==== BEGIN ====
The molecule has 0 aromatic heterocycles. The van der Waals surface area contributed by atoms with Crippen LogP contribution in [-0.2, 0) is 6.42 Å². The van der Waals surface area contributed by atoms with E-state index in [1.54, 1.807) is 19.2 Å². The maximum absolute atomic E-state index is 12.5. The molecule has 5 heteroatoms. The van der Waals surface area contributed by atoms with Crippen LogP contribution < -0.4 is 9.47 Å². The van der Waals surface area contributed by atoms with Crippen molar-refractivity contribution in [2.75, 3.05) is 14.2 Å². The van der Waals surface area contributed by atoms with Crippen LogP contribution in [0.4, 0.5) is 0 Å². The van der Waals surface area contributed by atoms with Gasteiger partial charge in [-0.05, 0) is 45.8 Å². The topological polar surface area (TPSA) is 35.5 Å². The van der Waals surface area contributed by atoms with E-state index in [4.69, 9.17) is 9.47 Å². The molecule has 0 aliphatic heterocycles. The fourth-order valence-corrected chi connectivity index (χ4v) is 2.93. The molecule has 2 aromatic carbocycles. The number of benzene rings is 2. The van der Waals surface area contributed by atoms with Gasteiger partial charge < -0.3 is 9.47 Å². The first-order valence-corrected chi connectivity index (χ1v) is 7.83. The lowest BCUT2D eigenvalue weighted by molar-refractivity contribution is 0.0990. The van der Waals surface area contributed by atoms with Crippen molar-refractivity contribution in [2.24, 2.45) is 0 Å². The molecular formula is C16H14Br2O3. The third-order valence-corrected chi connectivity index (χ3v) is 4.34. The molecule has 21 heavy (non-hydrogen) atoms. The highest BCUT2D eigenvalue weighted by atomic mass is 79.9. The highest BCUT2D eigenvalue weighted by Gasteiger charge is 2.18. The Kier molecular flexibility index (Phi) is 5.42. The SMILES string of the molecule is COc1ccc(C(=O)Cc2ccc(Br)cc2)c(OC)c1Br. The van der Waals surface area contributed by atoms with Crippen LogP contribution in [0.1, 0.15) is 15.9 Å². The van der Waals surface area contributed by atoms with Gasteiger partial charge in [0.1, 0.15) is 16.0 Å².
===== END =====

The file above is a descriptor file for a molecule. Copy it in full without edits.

The molecule has 0 aromatic heterocycles. The van der Waals surface area contributed by atoms with Crippen LogP contribution in [-0.2, 0) is 6.42 Å². The van der Waals surface area contributed by atoms with E-state index in [1.54, 1.807) is 19.2 Å². The maximum absolute atomic E-state index is 12.5. The molecule has 5 heteroatoms. The van der Waals surface area contributed by atoms with Crippen LogP contribution < -0.4 is 9.47 Å². The van der Waals surface area contributed by atoms with Crippen molar-refractivity contribution in [2.75, 3.05) is 14.2 Å². The van der Waals surface area contributed by atoms with Crippen LogP contribution in [0.4, 0.5) is 0 Å². The van der Waals surface area contributed by atoms with Gasteiger partial charge in [-0.05, 0) is 45.8 Å². The topological polar surface area (TPSA) is 35.5 Å². The van der Waals surface area contributed by atoms with E-state index in [4.69, 9.17) is 9.47 Å². The molecule has 0 aliphatic heterocycles. The fourth-order valence-corrected chi connectivity index (χ4v) is 2.93. The molecule has 2 aromatic carbocycles. The number of benzene rings is 2. The van der Waals surface area contributed by atoms with Gasteiger partial charge < -0.3 is 9.47 Å². The first-order valence-corrected chi connectivity index (χ1v) is 7.83. The lowest BCUT2D eigenvalue weighted by molar-refractivity contribution is 0.0990. The van der Waals surface area contributed by atoms with Crippen molar-refractivity contribution in [2.24, 2.45) is 0 Å². The molecular formula is C16H14Br2O3. The third-order valence-corrected chi connectivity index (χ3v) is 4.34. The molecule has 21 heavy (non-hydrogen) atoms. The highest BCUT2D eigenvalue weighted by atomic mass is 79.9. The highest BCUT2D eigenvalue weighted by Gasteiger charge is 2.18. The Kier molecular flexibility index (Phi) is 5.42. The SMILES string of the molecule is COc1ccc(C(=O)Cc2ccc(Br)cc2)c(OC)c1Br. The van der Waals surface area contributed by atoms with Crippen LogP contribution in [0.1, 0.15) is 15.9 Å². The van der Waals surface area contributed by atoms with Gasteiger partial charge in [0.1, 0.15) is 16.0 Å².